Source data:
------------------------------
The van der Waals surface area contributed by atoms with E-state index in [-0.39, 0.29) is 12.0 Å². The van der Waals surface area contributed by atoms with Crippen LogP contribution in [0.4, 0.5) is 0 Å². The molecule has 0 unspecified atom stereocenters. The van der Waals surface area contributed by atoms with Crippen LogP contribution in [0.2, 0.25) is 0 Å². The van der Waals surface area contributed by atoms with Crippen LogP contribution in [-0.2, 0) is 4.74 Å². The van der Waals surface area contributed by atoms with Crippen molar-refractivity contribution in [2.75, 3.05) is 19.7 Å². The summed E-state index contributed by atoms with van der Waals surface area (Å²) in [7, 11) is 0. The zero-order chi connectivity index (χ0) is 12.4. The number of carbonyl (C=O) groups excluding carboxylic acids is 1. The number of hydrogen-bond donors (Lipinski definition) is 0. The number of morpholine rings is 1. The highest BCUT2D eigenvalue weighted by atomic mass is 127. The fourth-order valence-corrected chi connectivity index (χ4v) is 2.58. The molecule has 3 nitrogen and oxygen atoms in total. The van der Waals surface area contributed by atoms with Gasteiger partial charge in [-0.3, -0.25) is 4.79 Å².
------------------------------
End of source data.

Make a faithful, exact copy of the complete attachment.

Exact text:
The van der Waals surface area contributed by atoms with E-state index in [-0.39, 0.29) is 12.0 Å². The van der Waals surface area contributed by atoms with Crippen LogP contribution in [0.4, 0.5) is 0 Å². The molecule has 0 unspecified atom stereocenters. The van der Waals surface area contributed by atoms with Crippen LogP contribution in [0.2, 0.25) is 0 Å². The van der Waals surface area contributed by atoms with Crippen LogP contribution in [-0.2, 0) is 4.74 Å². The van der Waals surface area contributed by atoms with Crippen molar-refractivity contribution in [2.75, 3.05) is 19.7 Å². The summed E-state index contributed by atoms with van der Waals surface area (Å²) in [7, 11) is 0. The zero-order chi connectivity index (χ0) is 12.4. The number of carbonyl (C=O) groups excluding carboxylic acids is 1. The number of hydrogen-bond donors (Lipinski definition) is 0. The number of morpholine rings is 1. The highest BCUT2D eigenvalue weighted by atomic mass is 127. The fourth-order valence-corrected chi connectivity index (χ4v) is 2.58. The molecule has 3 nitrogen and oxygen atoms in total. The van der Waals surface area contributed by atoms with Gasteiger partial charge in [-0.3, -0.25) is 4.79 Å².